Next Step In Extended Reality: Looking At The Qualcomm XR2 5G Platform

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One of the really interesting things that Qualcomm showcased at their Technology Summit in Hawaii this week is their XR2 Extended Reality Platform for 5G.  This is their new premium platform for Extended Reality and it is intended to bridge the gap between AR and VR creating a head-mounted solution that potentially can do both when connected to a pair of glasses based on a reference glasses design Qualcomm is expected to release in a few months.  

Now they showcased the potential for this offering and that they seem to grasp what needs to be done let’s set the bar to see if they actually do it because this segment has, so far, been struggling to move out of niche markets like manufacturing and repair and into a general market solution.   The XR2 Part is between 2x and 11x, depending on specification (AI is 11x better, CPU/GPU is 2x better for instance) and that per

Glasses

This is perhaps one of the biggest issues that need to be addressed.  Right now, people go through a great deal of expense to avoid wearing glasses from contact lenses to eye operations.  You would think these solutions would initially embrace those that wear glasses and improve their glasses experience, but they don’t generally not only have to wear the head-mounted display but wear your contact lenses or glasses in addition to it.  The best solutions allow you to have prescription lenses, but they still don’t enhance the glasses experience by providing better sight like the ability to shift between a distance view and a close-up view (smart bifocals) and better night vision. Both are possible, but they have yet to be implemented as a core feature. If you at least embrace the current glasses wearers and make that experience better you have a ready audience for the product and then you can layer on the XR features more easily because the user is already happy with just being able to see better.  

Now it is interesting that Qualcomm did showcase a potential included feature of improving your ability to hear sounds.  The demonstration was alerting to the sound of a baby crying while playing a game but why not an alert while you were just wearing the glasses when the glasses hear a fire alarm, the user’s name called, or sounds related to a break-in?   For someone that is hearing impaired or a normal person where they are either listening to music or the sound is too faint for them to hear naturally this could be a lifesaver.  

If you could provide a sound and visual experience that either addressed problems with those that had impaired vision or those that had impaired hearing you get a base level of users as a foundation and if you can significantly enhance the vision and hearing of people that aren’t impaired you have a strong reason to buy the solution even if the user isn’t impaired.   This could turn the glasses from a disadvantage into an advantage if it was coupled with an effort to make the resulting glasses a positive status symbol rather than a negative one.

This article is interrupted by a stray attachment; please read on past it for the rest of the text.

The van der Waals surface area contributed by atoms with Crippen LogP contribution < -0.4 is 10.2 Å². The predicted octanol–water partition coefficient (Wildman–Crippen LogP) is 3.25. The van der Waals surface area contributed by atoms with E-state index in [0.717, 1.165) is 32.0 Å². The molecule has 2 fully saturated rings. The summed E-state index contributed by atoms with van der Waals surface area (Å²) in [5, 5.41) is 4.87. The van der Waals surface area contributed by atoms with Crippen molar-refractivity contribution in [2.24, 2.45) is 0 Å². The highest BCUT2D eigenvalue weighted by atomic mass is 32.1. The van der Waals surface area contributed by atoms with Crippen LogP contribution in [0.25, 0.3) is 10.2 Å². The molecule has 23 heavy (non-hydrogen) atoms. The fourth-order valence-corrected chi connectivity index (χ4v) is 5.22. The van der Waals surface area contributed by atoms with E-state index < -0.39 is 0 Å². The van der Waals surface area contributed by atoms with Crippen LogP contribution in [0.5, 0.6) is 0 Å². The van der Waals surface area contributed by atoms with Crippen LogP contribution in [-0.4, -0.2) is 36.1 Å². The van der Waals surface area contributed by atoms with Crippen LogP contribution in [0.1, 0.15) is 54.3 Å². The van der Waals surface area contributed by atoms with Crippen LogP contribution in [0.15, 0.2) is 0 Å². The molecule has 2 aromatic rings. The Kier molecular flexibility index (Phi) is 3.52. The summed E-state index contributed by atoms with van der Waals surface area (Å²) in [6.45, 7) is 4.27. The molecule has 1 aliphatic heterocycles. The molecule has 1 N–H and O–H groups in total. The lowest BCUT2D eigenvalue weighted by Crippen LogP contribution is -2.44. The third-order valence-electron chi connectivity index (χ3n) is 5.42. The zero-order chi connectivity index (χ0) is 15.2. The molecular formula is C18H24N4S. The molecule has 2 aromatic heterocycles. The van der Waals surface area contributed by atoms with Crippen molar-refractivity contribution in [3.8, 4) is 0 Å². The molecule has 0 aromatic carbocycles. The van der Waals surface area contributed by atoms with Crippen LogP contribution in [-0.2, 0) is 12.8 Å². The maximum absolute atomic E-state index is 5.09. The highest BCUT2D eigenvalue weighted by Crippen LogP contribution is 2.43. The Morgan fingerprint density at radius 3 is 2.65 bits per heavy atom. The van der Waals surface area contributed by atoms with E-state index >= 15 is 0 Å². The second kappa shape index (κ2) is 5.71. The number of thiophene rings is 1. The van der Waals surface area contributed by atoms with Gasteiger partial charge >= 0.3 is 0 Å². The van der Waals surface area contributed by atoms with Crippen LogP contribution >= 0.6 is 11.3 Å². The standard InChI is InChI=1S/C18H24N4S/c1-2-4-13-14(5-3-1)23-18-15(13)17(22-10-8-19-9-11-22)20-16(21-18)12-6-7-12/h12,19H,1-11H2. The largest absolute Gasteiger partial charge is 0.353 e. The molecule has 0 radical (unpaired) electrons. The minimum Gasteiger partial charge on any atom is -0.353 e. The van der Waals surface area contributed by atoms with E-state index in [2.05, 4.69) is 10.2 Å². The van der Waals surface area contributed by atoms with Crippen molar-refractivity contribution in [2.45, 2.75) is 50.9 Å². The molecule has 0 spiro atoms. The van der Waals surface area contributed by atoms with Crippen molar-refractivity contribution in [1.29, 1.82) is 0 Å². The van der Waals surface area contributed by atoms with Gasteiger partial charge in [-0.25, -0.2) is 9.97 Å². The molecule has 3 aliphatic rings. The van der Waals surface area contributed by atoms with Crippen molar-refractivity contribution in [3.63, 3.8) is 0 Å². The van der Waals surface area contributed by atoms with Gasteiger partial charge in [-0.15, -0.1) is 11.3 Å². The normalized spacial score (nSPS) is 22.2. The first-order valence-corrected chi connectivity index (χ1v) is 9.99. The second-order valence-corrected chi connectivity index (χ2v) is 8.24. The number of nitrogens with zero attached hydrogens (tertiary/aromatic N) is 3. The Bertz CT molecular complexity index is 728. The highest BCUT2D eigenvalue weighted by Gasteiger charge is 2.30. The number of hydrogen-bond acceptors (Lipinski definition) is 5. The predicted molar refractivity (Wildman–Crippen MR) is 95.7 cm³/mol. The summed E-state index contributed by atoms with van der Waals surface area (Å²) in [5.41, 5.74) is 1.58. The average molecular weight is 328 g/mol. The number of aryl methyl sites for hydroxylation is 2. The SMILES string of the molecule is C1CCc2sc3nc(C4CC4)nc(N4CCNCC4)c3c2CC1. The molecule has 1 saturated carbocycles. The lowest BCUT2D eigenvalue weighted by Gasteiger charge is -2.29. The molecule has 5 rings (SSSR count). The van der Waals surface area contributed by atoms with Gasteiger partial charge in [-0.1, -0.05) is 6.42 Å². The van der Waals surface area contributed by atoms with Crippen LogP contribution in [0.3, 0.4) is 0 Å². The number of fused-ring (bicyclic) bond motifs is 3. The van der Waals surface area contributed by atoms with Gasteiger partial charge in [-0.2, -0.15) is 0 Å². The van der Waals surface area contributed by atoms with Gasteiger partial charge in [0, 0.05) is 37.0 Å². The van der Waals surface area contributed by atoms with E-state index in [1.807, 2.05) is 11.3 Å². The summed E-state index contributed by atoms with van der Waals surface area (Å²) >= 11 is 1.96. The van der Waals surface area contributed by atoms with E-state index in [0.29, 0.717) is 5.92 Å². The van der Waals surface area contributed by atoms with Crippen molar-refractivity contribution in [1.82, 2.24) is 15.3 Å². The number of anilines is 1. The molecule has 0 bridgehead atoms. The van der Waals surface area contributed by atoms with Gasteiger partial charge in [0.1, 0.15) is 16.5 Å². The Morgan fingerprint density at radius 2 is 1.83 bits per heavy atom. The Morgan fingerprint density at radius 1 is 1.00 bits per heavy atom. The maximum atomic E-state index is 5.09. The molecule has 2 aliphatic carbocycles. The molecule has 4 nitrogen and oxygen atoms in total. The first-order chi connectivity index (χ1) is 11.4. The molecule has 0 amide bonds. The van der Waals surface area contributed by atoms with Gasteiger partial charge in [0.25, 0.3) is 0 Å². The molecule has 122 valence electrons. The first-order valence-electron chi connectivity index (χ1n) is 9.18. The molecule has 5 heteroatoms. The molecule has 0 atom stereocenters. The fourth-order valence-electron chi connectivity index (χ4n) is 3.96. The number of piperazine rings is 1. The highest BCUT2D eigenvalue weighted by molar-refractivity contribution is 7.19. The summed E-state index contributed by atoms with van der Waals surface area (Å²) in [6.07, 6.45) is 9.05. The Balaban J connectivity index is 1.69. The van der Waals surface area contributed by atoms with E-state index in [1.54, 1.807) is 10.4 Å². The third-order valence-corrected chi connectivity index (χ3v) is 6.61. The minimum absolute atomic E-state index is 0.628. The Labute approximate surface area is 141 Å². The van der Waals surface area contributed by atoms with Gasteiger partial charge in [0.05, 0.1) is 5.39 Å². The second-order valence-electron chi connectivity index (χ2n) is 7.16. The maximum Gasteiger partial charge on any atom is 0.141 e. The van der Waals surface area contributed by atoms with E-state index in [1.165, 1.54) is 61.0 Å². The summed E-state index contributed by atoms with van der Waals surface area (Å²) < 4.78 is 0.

Occlusion

One of the big problems with Extended Reality is the lightest glasses don’t occlude the real image thus degrading the experience because the rendered image is translucent.  Now if you are walking while watching a movie you will likely be OK with this translucence otherwise, you’ll hurt yourself but otherwise, you want the rendered image to occlude what sits behind it.  This is particularly critical for Extended Reality games where you want emersion. If reality intrudes it degrades the gaming experience but if you can selectively occlude reality you can transform obstacles visually and more successfully overlay the rendered world, item by item, over the real world allowing a safe way to transform your physical world into an imaginary one and take AR games like Pokémon Go into a far more immersive experience.  

Qualcomm implied they may have this sorted but until we can try the glasses, I can’t be sure.

Wrapping Up:

One of the constantly ignored problems with Extended Reality is that people just don’t like wearing glasses.  This is largely why 3D failed in both movies and TV, people just didn’t like wearing glasses. If this is to truly take off the industry needs to develop a plan to change glasses-wearing from a negative into a positive.  Simply creating more effective active dark glasses could move this bar but with the technology applied we should be able to create Extended Reality glasses that significantly enhance our ability to see and hear natural things and thus turning a disadvantage into an advantage.  The other under executed feature is occlusion so that a rendered item looks real.  

Qualcomm also showed the use of avatars for Extended Reality conferencing using Spatial, but they looked like unhealthy ghosts.  Being able to render photorealistic images would make a huge difference here and while you could offload some of the processing to get there it is likely the increased latency would create another problem regarding conversation timing.  The effort did show potential, but I wonder if a blended solution where the local devices were enhanced with central processing to make the experience far more realistic.  

Qualcomm has made some impressive advancements and we’ll see how close to creating a set of glasses people will want to wear, an image quality with occlusion that truly blends the rendered with the real, and a quality of experience that will transform how we interreact with each other and the world.  This is a journey; Qualcomm has made impressive advancements, but the bar is incredibly high. Getting to that bar may take a few more years.

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